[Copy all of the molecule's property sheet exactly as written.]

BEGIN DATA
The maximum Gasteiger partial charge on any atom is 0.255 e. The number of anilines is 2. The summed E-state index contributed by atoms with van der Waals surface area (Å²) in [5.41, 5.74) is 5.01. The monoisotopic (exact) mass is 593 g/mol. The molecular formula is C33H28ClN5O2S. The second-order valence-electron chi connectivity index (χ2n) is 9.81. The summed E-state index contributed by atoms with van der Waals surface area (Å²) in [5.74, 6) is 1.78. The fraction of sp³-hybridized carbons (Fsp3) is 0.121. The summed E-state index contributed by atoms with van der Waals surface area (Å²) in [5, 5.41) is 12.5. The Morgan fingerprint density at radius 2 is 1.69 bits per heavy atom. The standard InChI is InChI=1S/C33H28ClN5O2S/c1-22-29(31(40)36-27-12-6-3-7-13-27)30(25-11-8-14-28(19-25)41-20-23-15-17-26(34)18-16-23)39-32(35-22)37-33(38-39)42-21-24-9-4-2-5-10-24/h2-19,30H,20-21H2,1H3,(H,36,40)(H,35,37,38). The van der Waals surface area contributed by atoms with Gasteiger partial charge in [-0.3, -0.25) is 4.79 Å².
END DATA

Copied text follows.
The maximum Gasteiger partial charge on any atom is 0.255 e. The number of anilines is 2. The summed E-state index contributed by atoms with van der Waals surface area (Å²) in [5.41, 5.74) is 5.01. The monoisotopic (exact) mass is 593 g/mol. The molecular formula is C33H28ClN5O2S. The second-order valence-electron chi connectivity index (χ2n) is 9.81. The summed E-state index contributed by atoms with van der Waals surface area (Å²) in [5.74, 6) is 1.78. The fraction of sp³-hybridized carbons (Fsp3) is 0.121. The summed E-state index contributed by atoms with van der Waals surface area (Å²) in [5, 5.41) is 12.5. The Morgan fingerprint density at radius 2 is 1.69 bits per heavy atom. The standard InChI is InChI=1S/C33H28ClN5O2S/c1-22-29(31(40)36-27-12-6-3-7-13-27)30(25-11-8-14-28(19-25)41-20-23-15-17-26(34)18-16-23)39-32(35-22)37-33(38-39)42-21-24-9-4-2-5-10-24/h2-19,30H,20-21H2,1H3,(H,36,40)(H,35,37,38). The van der Waals surface area contributed by atoms with Gasteiger partial charge in [-0.3, -0.25) is 4.79 Å².